Teton Crest Trail with Side Hikes – Part 1

In the summer of 2021 I hiked the Teton Crest Trail with friends. Set in Grand Teton National Park, it is one of the most beautiful hikes in the country. It varies in length depending on the trailhead you use, but the basic TCT is about 40 miles with ~9000 ft of elevation gain. You can easily customize the hike length by adding side hikes; we ended up hiking 53 miles and ~11,000 ft.

It can be hard to get permits online when they become available. However I just showed up the day before I wanted to start hiking and got walk up permits. I did this with the JMT as well. There are walk up permits available everyday. Just go in with several itineraries and the rangers are happy to work with you. Also, the Teton Crest Trail goes in and out of National Forest where you don’t need permits to camp making it relatively easy to put a route together. I had booked a campsite at Colter Bay in the National Park for the first two nights so we had a place to stay while we prepared for an early morning queue at the ranger station to snag permits. However, we got permits the first afternoon we arrived and were able to start hiking the next day.

Day 1: Taggert Trailhead to Phelps Lake, 8 miles, 1000 ft elevation gain

Traditionally backpackers start at Granite Canyon TH or Death Canyon TH, both of which are great options. I wanted to add miles to our trip, and I like having an easier first day. So…we started at Taggert TH and hiked our first miles along the relatively flat Valley Trail. Getting permits for Phelps Lake made a perfect first day. There are three campsites to choose from. The first one…had a bear in it. He was adorable and we named him Snickers but still, we continued on to the next site. After setting up camp we went down to the lake to swim and soak. It was a warm day and the water was wonderful.

That night I heard a noise. I stepped out of the tent and shone my headlamp to find a very large porcupine chewing loudly on Nathan’s cork trekking pole handles. I yelled at him, waking everyone up. Nonplussed he continued with his chewing until I ran at him and he meandered off. He soon returned and so we took our poles into our tents. In the morning a buck wandered through our camp. Over the week we would see jack rabbits, marmots, moose, porcupine, bear, deer, chipmunks and even a marten making this trip quite the wildlife adventure.

Day 2: Phelps Lake to Death Canyon; 7 miles, 2300 feet elevation gain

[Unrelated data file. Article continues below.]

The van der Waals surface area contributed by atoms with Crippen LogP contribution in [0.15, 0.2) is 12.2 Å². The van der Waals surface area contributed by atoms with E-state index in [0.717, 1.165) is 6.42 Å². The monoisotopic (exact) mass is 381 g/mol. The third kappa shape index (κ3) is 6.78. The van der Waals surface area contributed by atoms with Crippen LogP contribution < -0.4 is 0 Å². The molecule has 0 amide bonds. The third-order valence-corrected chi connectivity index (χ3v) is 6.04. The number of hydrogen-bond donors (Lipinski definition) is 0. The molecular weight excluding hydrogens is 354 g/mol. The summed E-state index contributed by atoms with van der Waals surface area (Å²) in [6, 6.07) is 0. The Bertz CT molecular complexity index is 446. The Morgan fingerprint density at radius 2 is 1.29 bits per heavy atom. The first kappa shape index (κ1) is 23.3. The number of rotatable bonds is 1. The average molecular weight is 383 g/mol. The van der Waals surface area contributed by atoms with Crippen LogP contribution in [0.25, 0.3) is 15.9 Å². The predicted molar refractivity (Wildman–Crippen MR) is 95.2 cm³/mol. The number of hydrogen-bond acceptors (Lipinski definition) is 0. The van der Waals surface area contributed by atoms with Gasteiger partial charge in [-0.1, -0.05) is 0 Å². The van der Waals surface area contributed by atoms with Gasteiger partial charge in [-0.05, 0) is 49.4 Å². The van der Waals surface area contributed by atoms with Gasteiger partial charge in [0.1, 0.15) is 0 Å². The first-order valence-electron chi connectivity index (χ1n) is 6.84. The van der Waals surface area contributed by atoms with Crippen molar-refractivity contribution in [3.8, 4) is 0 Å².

We left Phelps Lake and climbed through Death Canyon all day along a flowing creek and plenty of water. It is a beautiful canyon and we camped with Death Canyon Shelf looming above us. We passed rabbits, deer, marmots and wildflowers in a relatively easy day.

Day 3: Death Canyon to Death Canyon Shelf; 7.5 miles, 2000 feet elevation gain

Day 3 exceeded all expectations. I knew that camping on Death Canyon Shelf was desirable and we were fortunate to score permits to camp there. But the entire hike up to and along the Shelf was extraordinary. Before we had even started our climb out of the canyon, we encountered 3 moose and stood watching for a long time (at a safe distance).

We camped on the shelf with the canyon below. It really is an extraordinary spot. As soon as we got to camp storm clouds rolled in and we hurried into our tents to ride out the intense rain and hail that followed. One tent had been pitched in the storm runoff but afterwards we had sun and breeze to dry it out and enjoy an evening of spectacular views from the shelf.

Day 4: Death Canyon Shelf to Alaska Basin via The Devil’s Staircase Trail/Alaska Basin Trail loop; 10 miles, 2300 ft gain

After Death Canyon Shelf we entered Alaska Basin. Since I wanted our total trip closer to 60 miles, we detoured after leaving Death Canyon Shelf for our first side hike. We headed NW on the Devils Staircase Trail. For about 3 miles we hiked along another shelf full of wildflowers overlooking Teton Canyon. Then we came to an abrupt edge and descended down The Devils Staircase which is a very steep descent 1000 ft into the canyon below. Not too difficult in good weather. The whole climb down into the valley was really beautiful.

Once down in the canyon, it is a gradual climb of 2000 ft over 5 miles to get back up to Alaska Basin. We followed the South Fork Teton Creek the whole way. It is also forested so we had water and shade for the afternoon. It was a nice section. Once we climbed out of the valley we were back in Alaska Basin. This is a large magnificent area that is outside of the National Park boundary and therefore you can camp without a permit. We spent the night by one of the beautiful Basin Lakes.

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